Baumgart noted that the Crimean War was notable for many differences from then-traditional warfare, and he developed a convincing case that this conflict should be considered the first truly modern war. The author included material on the efforts of Florence Nightingale and the group of nurses that accompanied her to improve sanitation and environmental conditions in the British military hospitals, noting that in a matter of months the mortality rate among the wounded showed remarkable decreases. Baumgart also described the work of photographers Roger Fenton and James Robertson, who achieved fame as the first war photographers. While noting the presence of the telegraph as an emerging mode of communication, though, Baumgart’s work would have benefited from a lengthier analysis of the power of instantaneous communication as a revolutionary military tool.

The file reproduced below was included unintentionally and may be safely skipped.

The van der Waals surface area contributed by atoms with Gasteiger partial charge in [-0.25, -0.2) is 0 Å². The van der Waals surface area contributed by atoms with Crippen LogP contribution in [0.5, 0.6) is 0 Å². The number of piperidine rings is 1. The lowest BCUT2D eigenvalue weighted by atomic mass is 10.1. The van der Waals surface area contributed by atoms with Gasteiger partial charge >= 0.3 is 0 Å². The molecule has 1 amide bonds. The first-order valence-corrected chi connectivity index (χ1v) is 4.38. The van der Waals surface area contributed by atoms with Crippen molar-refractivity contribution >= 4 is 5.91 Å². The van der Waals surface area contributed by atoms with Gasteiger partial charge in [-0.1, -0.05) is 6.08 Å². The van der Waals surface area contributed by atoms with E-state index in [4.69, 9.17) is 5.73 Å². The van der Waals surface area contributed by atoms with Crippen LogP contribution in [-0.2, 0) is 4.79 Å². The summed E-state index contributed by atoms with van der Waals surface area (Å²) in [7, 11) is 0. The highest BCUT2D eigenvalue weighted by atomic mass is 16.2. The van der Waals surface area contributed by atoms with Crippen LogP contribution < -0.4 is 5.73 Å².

It is as a work of military and diplomatic history that Baumgart’s The Crimean War most excels, and the author provided well-documented details on the struggles faced by generals and diplomats. The meticulously-organized text can be used as a ready reference, as Baumgart provides useful subheadings throughout that make identification of individual topics a simple matter. While specialists in nineteenth-century European warfare might find the book to be lacking in some primary material, this text is an excellent introduction to the Crimean War for non-specialist historians as well as general readers. Finally, in light of recent bungled military campaigns in the Middle East, a reading of The Crimean War might be a wise recommendation for those who make decisions on invading sovereign nations, as Baumgart’s inclusion of Sir Robert Morier’s summation of the Crimean War as a “perfectly useless” conflict has eerie parallels in 2007.